Hope for Detroit

By: Larry Gabriel

[This article was featured in the MetroTimes, Detroit's free weekly alternative, on 3/26/08. Grace Lee Boggs and Ron Scott, both members of the Detroit City of Hope campaign, take an alternative position on the resolution of the Detroit's mayoral scandal.]

May you live in interesting times. Things are so interesting in Detroit right now I’m wondering if someone with cosmic pull has laid the oft-quoted Chinese curse on Detroit. Mayor Kwame Kilpatrick and his former chief of staff Christine Beatty have been indicted on a combined 12 felony counts of conspiracy, misconduct, obstruction and perjury.

County Prosecutor Kym Worthy hinted that more indictments will be coming down for others involved in the whistleblower suits.

It will probably be more than a year before this is settled. In the meantime the city and its inhabitants need to move beyond this crisis. There are a plethora of long-term problems plaguing the city and the region — the economy, the mortgage crisis, crime, bad schools — to name a few. Detroit even came in at the ugly end of a recently released list of the country’s dirtiest cities. Not that it’s earth-shaking news, but the ranking does follow a trend of distinctions embarrassing to the city.

And when all this Kwame crap is over, those other ills will still be there gnawing on our bones. Detroiters, and that includes people who live in the suburbs, will be left eyeing each other suspiciously as usual. Everything we’ve seen from Kilpatrick in the past says he will use every divisive ploy he can in the effort to save himself from going to jail. He’ll pit city against suburb, the administration against the City Council, supporters against haters. There will be factions and power-grabbers. Once it’s all over, our psyches will be bruised and battered, unable to ignore what we’ve just been through.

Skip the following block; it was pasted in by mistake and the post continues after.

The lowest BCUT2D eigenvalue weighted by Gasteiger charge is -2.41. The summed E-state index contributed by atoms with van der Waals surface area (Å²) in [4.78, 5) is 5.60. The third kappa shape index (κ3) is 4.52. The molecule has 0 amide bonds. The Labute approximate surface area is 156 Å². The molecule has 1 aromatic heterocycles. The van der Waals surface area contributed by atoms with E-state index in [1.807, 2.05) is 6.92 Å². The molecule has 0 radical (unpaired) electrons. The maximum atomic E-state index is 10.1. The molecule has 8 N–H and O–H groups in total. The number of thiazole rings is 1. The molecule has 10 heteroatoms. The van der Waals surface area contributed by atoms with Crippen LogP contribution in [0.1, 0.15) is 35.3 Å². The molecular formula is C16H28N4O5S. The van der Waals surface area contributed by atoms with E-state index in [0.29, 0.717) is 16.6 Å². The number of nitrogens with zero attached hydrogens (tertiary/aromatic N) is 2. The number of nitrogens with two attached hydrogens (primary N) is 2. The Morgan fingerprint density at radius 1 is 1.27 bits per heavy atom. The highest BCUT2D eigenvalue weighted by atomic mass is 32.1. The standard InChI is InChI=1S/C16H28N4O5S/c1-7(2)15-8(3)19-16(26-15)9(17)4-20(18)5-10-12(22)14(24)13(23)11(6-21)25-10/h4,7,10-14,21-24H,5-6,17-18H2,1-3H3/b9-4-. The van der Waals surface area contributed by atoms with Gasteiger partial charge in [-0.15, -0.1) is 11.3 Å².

We’re wounded. The lost promise of one Kwame Kilpatrick, a young man so many of us had so much hope in just a few years ago, will aggravate our long-standing pains. Picking up the pieces will be that much harder than it was before all the ugly revelations.

We need transformation. We need trust. We need to change our discourse, dynamics and destiny. We need truth and reconciliation.

I must admit that I was in the mob with torches and pitchforks ready to descend on Manoogian Mansion. I’m not recanting my last few columns, but a friend who is active in the Detroit City of Hope campaign changed the course of my thinking. He asked me to think about how the Kilpatrick scandal presented opportunities for reconciliation in Detroit. City of Hope endorsers, community organizations that share the vision of hope, look at the bigger picture of community healing rather than just throwing the rascal out.

“No matter which way the legal process goes, that is a process that has to happen. It’s too bad that couldn’t have happened a lot earlier,” says activist Ron Scott, spokesperson for the Detroit Coalition Against Police Brutality and producer for the public access television program For My People. “You have to start in on a community level and have the support of a number of disparate factions. People who have worked with the mayor need to go to him and various factions. It has to be a combination of people who come together and have an honest dialogue about what they want their community to be. If it doesn’t transform the community then it misses its mark.”

The concept is rooted in the truth and reconciliation process that Bishop Desmond Tutu led in South Africa after the fall of apartheid. Also used in Rwanda and other countries, it involves bringing together the perpetrator and the perpetrated upon outside of the justice system to speak about the effect wrongdoing had on each of them. It’s about understanding what happened, why it happened and the thoughts of those involved in order to come to terms with past events.